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Dartmouth Explains Decision to Reinstate Men's and Women's Swimming -- January 9, 2003

By Phillip Whitten

HANOVER, N.H., January 9. YESTERDAY'S decision by Dartmouth College to reverse its decision to kill its seventy-plus year-old swimming program came only after intense lobbying by swimmers, their parents, the alumni and influential outsiders, as well as persistent demonstrations and strong statements of support by other athletes and the student body in general.

In the near future, SwimInfo and Swimming World will run a behind-the scenes account of how that reversal was effected.

Meanwhile, Dartmouth College has released an official statement xplaining its decision. It is reproduced below:

The Dartmouth men’s and women’s varsity swimming and diving programs will be continued through a funding agreement between a group of students, alumni, and parents and the Dartmouth administration. The agreement calls for the program to be fully reinstated based on a $2 million fund-raising effort.

“I am very pleased that we have reached a positive outcome that enables us to continue the program,” Athletic Director JoAnn Harper said. “Through the efforts of a group of generous alumni, parents and friends, and the support of President Wright, Dean Larimore, and the senior administration, we have overcome the budget pressure that forced the original decision.”

Dartmouth announced in late November that the swimming/diving program would be eliminated at the end of the current competitive season in March as part of planned College-wide budget reductions.

A recent series of discussions between Dartmouth officials and supporters of swimming and diving (including current students, their families and alumni) produced the agreement. Under its terms the teams will be restored through $2 million in pledges to finance operating expenses for 10 years while other funding options are identified. The continuation of the program next year will be supported with funding arranged through reallocations in the Dean of the College area.

“We are delighted to reach an agreement that allows the swimming and diving program at Dartmouth to continue, while recognizing the budget goals that Dartmouth must meet,” said Dean of the College James Larimore. “The College does face significant budget challenges and will take the measures it must to be fiscally responsible. The agreement supports Dartmouth in meeting our fiscal responsibilities and also maintaining the swimming and diving program. We are eager to do that.”

President James Wright said that the plan "is a wonderful example of how the Dartmouth community can work together in a constructive effort. I commend the different groups involved – the athletes, Student Assembly, parents, and alumni/ae as well as James Larimore and JoAnn Harper and her staff, and I am pleased that we will continue to have swimming and diving at Dartmouth."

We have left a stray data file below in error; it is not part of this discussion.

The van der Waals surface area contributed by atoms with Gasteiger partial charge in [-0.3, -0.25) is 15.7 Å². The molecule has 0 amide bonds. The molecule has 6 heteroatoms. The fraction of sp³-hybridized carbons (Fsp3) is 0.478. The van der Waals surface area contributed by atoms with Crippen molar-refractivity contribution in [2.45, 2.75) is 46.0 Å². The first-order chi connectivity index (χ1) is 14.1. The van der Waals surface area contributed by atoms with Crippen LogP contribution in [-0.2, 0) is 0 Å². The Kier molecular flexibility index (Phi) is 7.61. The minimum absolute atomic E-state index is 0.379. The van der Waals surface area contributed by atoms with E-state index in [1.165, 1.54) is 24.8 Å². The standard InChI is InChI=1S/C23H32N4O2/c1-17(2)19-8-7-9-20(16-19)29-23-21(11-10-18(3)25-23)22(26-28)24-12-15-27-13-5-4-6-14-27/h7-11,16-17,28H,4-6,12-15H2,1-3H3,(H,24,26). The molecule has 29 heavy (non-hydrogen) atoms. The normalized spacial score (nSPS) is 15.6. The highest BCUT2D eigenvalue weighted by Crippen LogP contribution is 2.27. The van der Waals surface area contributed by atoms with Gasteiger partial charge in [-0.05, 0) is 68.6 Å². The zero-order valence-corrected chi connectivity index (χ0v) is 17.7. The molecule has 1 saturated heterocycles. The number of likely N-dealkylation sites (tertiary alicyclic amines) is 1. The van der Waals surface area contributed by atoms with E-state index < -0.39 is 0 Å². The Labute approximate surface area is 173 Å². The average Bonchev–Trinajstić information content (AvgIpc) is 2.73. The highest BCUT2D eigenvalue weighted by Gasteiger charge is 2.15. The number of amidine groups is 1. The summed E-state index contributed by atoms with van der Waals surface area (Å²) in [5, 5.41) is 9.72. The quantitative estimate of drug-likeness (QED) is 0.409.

The volunteer effort has been led by former Dartmouth varsity swimmers John Ballard ’55, Tom Kelsey ’54 and Steve Mullins ’54, and by several parents of swim team members, including Dean Allen, Paul and Marilyn Bochicchio, Sheila Brown Klinger, Bart Cameron, and Chuck Zarba.

Ballard, chair of the Board of Overseers of Dartmouth’s Thayer School of Engineering, said the $2 million in pledges will be provided to Dartmouth through the newly formed John C. Glover Fund for the Support of Swimming and Diving. Glover, a member of the class of 1955, was widely regarded as a top sprinter when he died in early 1956 while in training as an Olympic swimmer. The athletic department presents annually the Glover Award to the swimming team member “who demonstrates the athletic and scholastic qualities associated with the late John Glover.”

“We are grateful to the leaders of Dartmouth for their willingness to listen to the needs of Dartmouth students, the desires of alumni, and the concerns of swimmers and divers everywhere,” Ballard said. “They have earned the trust we place in them.”

The decision to eliminate the swimming and diving program stemmed from the impact that the current general economic downturn has had on Dartmouth, as it has on many other colleges and universities, and the resulting allocation of necessary budget reductions throughout the institution.

The Dartmouth athletic department faces a $260,000 reduction of its $10.8 million annual operating budget. The department had already pared down administrative budgets, increased revenue expectations, and required reductions to intercollegiate, recreation and maintenance budgets the previous year.

Dartmouth faces challenges similar to other Division I institutions in attempting to balance a broad array of intercollegiate and recreational programs and the resources available for them. Dartmouth offers one of the nation’s most extensive Division I athletic programs with 34 varsity sports — 16 men’s, 16 women’s and two coed — involving opportunities for more than 900 student-athletes, while having one of the smallest enrollments in Division I with 4,300 undergraduates.